A hike in tariffs imposed by the European Union (EU) last year on US-made high-end women's denim jeans could be about to be slashed, 12 months after they were introduced. 

The hike imposed by the European Commission from 1 May last year saw tariffs on women's or girls' cotton denim trousers jump from the usual 12% duty to 38% - an additional 26%.

But the additional tariff could be about to drop back to just 0.35%, according to international trade law firm Sandler, Travis & Rosenberg. If approved, the change could take effect at the beginning of May, it says.

The tariff hike was authorised by the World Trade Organization (WTO) in retaliation against the US's continued distribution of antidumping duties collected on foreign-made goods to affected US producers.

The US law prescribing that system (the Continued Dumping and Subsidy Offset Act, more familiarly known as the Byrd Amendment) was repealed years ago, but duties already collected are still being handed out as requisite legal or administrative procedures are concluded.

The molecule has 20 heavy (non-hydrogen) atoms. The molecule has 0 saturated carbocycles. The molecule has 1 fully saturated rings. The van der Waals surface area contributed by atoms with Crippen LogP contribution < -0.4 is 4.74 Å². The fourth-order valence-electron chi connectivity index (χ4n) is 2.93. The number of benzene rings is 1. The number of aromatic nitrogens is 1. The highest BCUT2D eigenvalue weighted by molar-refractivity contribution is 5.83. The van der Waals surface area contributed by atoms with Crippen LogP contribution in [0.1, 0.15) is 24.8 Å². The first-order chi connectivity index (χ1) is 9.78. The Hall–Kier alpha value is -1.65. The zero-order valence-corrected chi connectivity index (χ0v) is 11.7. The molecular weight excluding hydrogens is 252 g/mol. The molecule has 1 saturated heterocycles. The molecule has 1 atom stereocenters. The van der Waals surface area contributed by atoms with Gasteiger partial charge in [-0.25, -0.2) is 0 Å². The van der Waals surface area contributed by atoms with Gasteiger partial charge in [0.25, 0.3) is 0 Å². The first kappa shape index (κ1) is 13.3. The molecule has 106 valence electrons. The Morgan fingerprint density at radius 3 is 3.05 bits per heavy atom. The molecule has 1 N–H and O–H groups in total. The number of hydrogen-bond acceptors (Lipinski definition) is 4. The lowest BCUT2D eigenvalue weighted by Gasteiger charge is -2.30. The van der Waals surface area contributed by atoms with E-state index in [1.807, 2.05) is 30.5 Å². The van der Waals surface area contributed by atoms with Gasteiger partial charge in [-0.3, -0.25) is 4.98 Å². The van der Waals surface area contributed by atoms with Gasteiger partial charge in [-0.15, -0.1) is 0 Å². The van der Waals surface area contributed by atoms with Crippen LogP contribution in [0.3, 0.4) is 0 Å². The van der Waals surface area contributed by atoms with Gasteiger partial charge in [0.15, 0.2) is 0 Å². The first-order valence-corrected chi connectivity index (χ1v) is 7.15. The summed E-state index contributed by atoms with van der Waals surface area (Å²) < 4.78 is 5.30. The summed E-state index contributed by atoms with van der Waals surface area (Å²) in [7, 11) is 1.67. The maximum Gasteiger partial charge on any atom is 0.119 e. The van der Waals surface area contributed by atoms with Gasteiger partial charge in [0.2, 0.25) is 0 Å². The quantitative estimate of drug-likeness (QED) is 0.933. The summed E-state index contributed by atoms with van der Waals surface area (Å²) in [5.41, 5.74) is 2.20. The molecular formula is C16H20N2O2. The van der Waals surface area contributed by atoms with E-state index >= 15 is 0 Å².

When distributions spiked in 2012, so did the value of US exports the EU could target, prompting Brussels to add women's jeans to the retaliation list.

The distribution amount for 2013, however, appears to have fallen by about half. In response, the EU reportedly plans to lower its additional tariffs on all affected goods rather than removing some of those products from the list.

Sandler, Travis & Rosenberg has been actively working to obtain relief for affected US manufacturers.

For example, the UK's customs and tax department accepted a legal argument crafted by ST&R attorney Elise Shibles that certain jeans do not fall within the legal definition of denim with the Harmonized Tariff Schedule (and are thus not subject to the higher duties) because the dye used to make them is not colourfast.

The other 27 EU member states appear to be accepting this ruling and the alternative classification of the subject jeans as women's pants, which is only subject to the basic 12% tariff. Shibles has since been helping US jeans makers that had been paying the higher 38% duty to secure refunds.